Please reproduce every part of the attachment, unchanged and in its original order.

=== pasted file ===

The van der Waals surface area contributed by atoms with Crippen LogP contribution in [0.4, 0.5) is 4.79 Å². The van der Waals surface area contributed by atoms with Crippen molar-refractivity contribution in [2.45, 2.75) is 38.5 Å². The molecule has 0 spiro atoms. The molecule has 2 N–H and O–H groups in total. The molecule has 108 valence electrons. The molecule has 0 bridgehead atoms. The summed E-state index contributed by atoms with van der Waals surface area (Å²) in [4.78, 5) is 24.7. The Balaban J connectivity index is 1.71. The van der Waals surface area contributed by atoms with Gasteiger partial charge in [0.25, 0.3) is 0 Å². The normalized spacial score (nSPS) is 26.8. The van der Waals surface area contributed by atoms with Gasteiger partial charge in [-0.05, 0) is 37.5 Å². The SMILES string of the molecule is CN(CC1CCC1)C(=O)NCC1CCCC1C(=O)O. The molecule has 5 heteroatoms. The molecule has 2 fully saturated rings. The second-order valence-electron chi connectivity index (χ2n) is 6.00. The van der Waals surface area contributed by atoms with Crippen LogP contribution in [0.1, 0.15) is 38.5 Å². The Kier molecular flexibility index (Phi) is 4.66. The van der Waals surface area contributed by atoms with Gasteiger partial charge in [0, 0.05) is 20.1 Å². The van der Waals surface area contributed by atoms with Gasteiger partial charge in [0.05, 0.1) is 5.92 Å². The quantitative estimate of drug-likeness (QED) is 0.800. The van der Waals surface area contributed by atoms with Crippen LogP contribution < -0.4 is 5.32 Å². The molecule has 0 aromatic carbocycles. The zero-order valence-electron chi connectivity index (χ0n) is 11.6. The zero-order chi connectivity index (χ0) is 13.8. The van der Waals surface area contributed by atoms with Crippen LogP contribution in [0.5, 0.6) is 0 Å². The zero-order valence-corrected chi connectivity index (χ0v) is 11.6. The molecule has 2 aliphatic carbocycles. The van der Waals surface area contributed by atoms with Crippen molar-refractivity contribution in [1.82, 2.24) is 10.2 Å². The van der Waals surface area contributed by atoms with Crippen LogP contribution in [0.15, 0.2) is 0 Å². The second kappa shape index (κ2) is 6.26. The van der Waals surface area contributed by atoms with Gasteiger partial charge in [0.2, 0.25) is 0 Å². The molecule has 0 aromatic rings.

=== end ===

The van der Waals surface area contributed by atoms with Crippen LogP contribution in [0.4, 0.5) is 4.79 Å². The van der Waals surface area contributed by atoms with Crippen molar-refractivity contribution in [2.45, 2.75) is 38.5 Å². The molecule has 0 spiro atoms. The molecule has 2 N–H and O–H groups in total. The molecule has 108 valence electrons. The molecule has 0 bridgehead atoms. The summed E-state index contributed by atoms with van der Waals surface area (Å²) in [4.78, 5) is 24.7. The Balaban J connectivity index is 1.71. The van der Waals surface area contributed by atoms with Gasteiger partial charge in [0.25, 0.3) is 0 Å². The normalized spacial score (nSPS) is 26.8. The van der Waals surface area contributed by atoms with Gasteiger partial charge in [-0.05, 0) is 37.5 Å². The SMILES string of the molecule is CN(CC1CCC1)C(=O)NCC1CCCC1C(=O)O. The molecule has 5 heteroatoms. The molecule has 2 fully saturated rings. The second-order valence-electron chi connectivity index (χ2n) is 6.00. The van der Waals surface area contributed by atoms with Crippen LogP contribution in [0.1, 0.15) is 38.5 Å². The Kier molecular flexibility index (Phi) is 4.66. The van der Waals surface area contributed by atoms with Gasteiger partial charge in [0, 0.05) is 20.1 Å². The van der Waals surface area contributed by atoms with Gasteiger partial charge in [0.05, 0.1) is 5.92 Å². The quantitative estimate of drug-likeness (QED) is 0.800. The van der Waals surface area contributed by atoms with Crippen LogP contribution < -0.4 is 5.32 Å². The molecule has 0 aromatic carbocycles. The zero-order valence-electron chi connectivity index (χ0n) is 11.6. The zero-order chi connectivity index (χ0) is 13.8. The van der Waals surface area contributed by atoms with Crippen LogP contribution in [0.5, 0.6) is 0 Å². The zero-order valence-corrected chi connectivity index (χ0v) is 11.6. The molecule has 2 aliphatic carbocycles. The van der Waals surface area contributed by atoms with Crippen molar-refractivity contribution in [1.82, 2.24) is 10.2 Å². The van der Waals surface area contributed by atoms with Crippen LogP contribution in [0.15, 0.2) is 0 Å². The second kappa shape index (κ2) is 6.26. The van der Waals surface area contributed by atoms with Gasteiger partial charge in [0.2, 0.25) is 0 Å². The molecule has 0 aromatic rings.